COMMENTARY | It was the worst kept secret of the spring.
The New York Mets' biggest star, the longest-tenured player on the club, and the one who happened to receive an eight-year contract extension worth $138 million this winter, was sure to be named the team's captain.
On Thursday, that became reality when David Wright was named the fourth captain in franchise history, joining Keith Hernandez, Gary Carter, and John Franco on a very short list.
It becomes an even more exclusive club when you consider that there are now only three active players who are captains in Major League Baseball: Derek Jeter of the New York Yankees, Paul Konerko of the Chicago White Sox, and now Wright.
"To be on that short list of guys that have been considered captain of this franchise is, for me, a dream come true, to say the least, and something that I'm very, very, very proud about," Wright said according to a New York Times report.
With Wright, it's not just about the money. It's about the fact that he came up through the Mets' system and became their biggest star. He already holds many of the franchise's offensive records and is sure to accumulate more as his career progresses.
It's about how he is the model ballplayer, on the field and in the clubhouse. It's about the respect he shows and the respect he gets. Wright leads by example.
In a telling move, Wright has decided not to wear the captain's 'C' on his uniform. In a telling gesture that says everything you need to know about him both as a person and as a player, Wright sought out teammates to ask what they thought of him becoming captain.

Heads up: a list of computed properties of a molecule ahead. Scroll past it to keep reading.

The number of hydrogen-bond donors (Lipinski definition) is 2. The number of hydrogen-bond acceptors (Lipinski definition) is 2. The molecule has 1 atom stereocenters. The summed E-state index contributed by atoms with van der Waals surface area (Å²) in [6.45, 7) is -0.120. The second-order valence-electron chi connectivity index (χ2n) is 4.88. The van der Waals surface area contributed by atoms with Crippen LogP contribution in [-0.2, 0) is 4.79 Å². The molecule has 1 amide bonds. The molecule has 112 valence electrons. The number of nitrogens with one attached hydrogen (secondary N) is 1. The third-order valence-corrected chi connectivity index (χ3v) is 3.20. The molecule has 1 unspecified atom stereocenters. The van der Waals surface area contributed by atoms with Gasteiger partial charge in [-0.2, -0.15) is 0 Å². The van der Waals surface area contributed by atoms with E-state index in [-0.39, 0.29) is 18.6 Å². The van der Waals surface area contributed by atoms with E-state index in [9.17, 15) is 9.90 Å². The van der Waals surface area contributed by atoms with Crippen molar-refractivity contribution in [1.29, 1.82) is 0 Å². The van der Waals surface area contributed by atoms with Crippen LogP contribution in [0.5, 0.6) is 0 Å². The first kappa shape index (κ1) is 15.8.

Yesterday's announcement provided the answer. Wright not only has his teammates' support, he also has the support and respect of general manager Sandy Alderson, and ownership.
"This is probably one of the proudest days of my career so far," Wright said at yesterday's press conference. "I think to be viewed in this light both by ownership, by Sandy and the front office, by the coaching staff and probably most importantly by the players, is a great deal to me."
And it's a big deal for Mets fans as well. Over the past four years, they've had little to root for. Wright has been an exception. Assuming the Mets become a consistent winner again, Wright will be at the center of it all.
It's interesting to note that Hernandez and Carter became captains after the Mets won the World Series in 1986. They had come here to lead, and they did just that. By the time they became captains -- Hernandez in 1987, Carter in 1988 -- the Mets had already won, and were winning. Franco was named captain after the Mets got to the World Series in 2000. They started to slide after that.
Meanwhile, the greatest moment the Mets have had with Wright took place in the 2006 playoffs, which ended badly. So did the Mets' seasons in 2007 and 2008.
The Mets are now mired in a slump that's lasted for a few years. Wright will try to lead them to better days.
Charles Costello has followed the Mets closely since the rookie years of Darryl Strawberry (1983) and Dwight Gooden (1984). He was a beat reporter assigned to cover the Mets during the 1997 and 1998 seasons.
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